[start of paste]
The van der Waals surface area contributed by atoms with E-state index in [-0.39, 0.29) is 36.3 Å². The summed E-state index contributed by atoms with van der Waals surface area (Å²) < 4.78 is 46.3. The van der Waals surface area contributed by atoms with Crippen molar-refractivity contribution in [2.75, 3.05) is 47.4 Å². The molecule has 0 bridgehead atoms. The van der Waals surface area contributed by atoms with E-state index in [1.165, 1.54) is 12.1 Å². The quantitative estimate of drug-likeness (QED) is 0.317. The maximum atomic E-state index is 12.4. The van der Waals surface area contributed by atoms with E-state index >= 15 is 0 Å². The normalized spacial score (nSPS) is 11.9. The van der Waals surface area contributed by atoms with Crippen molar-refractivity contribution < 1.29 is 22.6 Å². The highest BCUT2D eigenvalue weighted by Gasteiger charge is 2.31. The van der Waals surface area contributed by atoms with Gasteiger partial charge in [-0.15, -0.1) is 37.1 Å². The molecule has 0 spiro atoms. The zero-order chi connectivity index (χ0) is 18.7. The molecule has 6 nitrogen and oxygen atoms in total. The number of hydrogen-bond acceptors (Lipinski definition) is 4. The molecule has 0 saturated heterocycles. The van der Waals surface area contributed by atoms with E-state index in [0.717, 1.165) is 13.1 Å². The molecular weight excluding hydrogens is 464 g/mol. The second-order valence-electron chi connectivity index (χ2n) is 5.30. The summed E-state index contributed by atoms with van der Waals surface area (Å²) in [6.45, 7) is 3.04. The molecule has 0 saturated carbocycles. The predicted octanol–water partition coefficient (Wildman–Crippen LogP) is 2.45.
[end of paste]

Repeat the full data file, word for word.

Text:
The van der Waals surface area contributed by atoms with E-state index in [-0.39, 0.29) is 36.3 Å². The summed E-state index contributed by atoms with van der Waals surface area (Å²) < 4.78 is 46.3. The van der Waals surface area contributed by atoms with Crippen molar-refractivity contribution in [2.75, 3.05) is 47.4 Å². The molecule has 0 bridgehead atoms. The van der Waals surface area contributed by atoms with E-state index in [1.165, 1.54) is 12.1 Å². The quantitative estimate of drug-likeness (QED) is 0.317. The maximum atomic E-state index is 12.4. The van der Waals surface area contributed by atoms with E-state index >= 15 is 0 Å². The normalized spacial score (nSPS) is 11.9. The van der Waals surface area contributed by atoms with Crippen molar-refractivity contribution < 1.29 is 22.6 Å². The highest BCUT2D eigenvalue weighted by Gasteiger charge is 2.31. The van der Waals surface area contributed by atoms with Gasteiger partial charge in [-0.15, -0.1) is 37.1 Å². The molecule has 0 spiro atoms. The zero-order chi connectivity index (χ0) is 18.7. The molecule has 6 nitrogen and oxygen atoms in total. The number of hydrogen-bond acceptors (Lipinski definition) is 4. The molecule has 0 saturated heterocycles. The van der Waals surface area contributed by atoms with E-state index in [0.717, 1.165) is 13.1 Å². The molecular weight excluding hydrogens is 464 g/mol. The second-order valence-electron chi connectivity index (χ2n) is 5.30. The summed E-state index contributed by atoms with van der Waals surface area (Å²) in [6.45, 7) is 3.04. The molecule has 0 saturated carbocycles. The predicted octanol–water partition coefficient (Wildman–Crippen LogP) is 2.45.